Mercy for Mankind: Young Muslims who raised millions for British causes celebrated at houses of parliament

A number of distinguished guests gathered to hail the £2million raised by Muslim youths for British charities at the Houses of Parliament last week.

Lords, MPs and heads of charities and embassies were among the 70 guests at the Ahmadiyya Muslim Youth Association’s (AMYA) annual Mercy for Mankind Parliamentary reception on Wednesday March 2.Mercy for Mankind, a charity campaign set up by AMYA, has raised more than £400,000 for 42 different charities in the past year, bringing their total to more than £2million.

National AMYA president Mirza Waqas Ahmad said the Mercy for Mankind volunteers wanted to fight negative stereotypes through their work.He told guests: “The motivation for our work is our religion, Islam, but today Muslims are in the press for the wrong reasons and our religion is being hijacked by those who profess to follow it but nothing could be further from the truth.

“The truth is that Islam has taught us that serving others is a great means of getting God’s love and nearness.”Through their fundraising efforts — which have included store collections, a Paris to London cycle, a hike in the Bavarian alps and 10km runs in Manchester and London — AMYA hope to give young Muslims a chance to spread goodwill and harmony across the UK.

At this year’s reception, held in Parliament’s top functions venue the Cholmondeley room, the group presented Royal British Legion, Barnardo’s, British Heart Foundation, British Red Cross, Save the Children, Marie Curie and Great Ormond Street Hospital with donations.Speakers at the event were full of praise for the humanitarian and community work carried out by AMYA’s 5,000 volunteers.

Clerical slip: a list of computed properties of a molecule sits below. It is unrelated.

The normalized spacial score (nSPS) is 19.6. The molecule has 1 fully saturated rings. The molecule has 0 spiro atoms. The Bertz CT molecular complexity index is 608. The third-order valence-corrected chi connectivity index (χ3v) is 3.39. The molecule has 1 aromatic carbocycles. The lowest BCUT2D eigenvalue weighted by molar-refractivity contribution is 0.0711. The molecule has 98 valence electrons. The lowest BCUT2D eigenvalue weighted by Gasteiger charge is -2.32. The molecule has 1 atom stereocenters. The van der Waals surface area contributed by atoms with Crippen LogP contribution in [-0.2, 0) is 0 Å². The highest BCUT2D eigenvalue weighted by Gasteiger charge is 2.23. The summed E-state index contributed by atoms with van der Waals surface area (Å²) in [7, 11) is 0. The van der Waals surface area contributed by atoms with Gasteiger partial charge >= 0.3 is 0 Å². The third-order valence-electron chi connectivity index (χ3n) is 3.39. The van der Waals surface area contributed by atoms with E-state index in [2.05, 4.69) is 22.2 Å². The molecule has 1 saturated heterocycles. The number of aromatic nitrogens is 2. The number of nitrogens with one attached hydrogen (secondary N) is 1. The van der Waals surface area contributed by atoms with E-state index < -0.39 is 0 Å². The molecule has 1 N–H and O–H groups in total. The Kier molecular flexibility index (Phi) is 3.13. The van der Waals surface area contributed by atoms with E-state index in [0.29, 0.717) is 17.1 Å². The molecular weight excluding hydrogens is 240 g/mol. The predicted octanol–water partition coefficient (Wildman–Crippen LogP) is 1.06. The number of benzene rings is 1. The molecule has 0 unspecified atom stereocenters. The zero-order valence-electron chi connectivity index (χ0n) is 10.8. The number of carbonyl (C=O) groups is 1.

Justine Greening, MP for Putney, Roehampton and Southfields and international development secretary, said: “In many respects the Ahmadiyya Muslim Youth Association is one of the hugely bright spots of our community.“Whether it’s the day to day work that the youth association is doing or the works that the youth do for raising money, we can be really proud of that.

“I think it’s a fantastic demonstration of British young people showing what they can do and the role that they’re playing in our community. I’m very proud to be a part of tonight.”MP for Kingston and Surbiton James Berry praised the work of AMYA in south west London.He said: “We have a vibrant AMYA branch in Kingston and I’ve been out with them on action days, cleaning up the streets in Surbiton and New Malden.“They are a really important part of our community and really showing the way in terms of voluntary work and charity work.”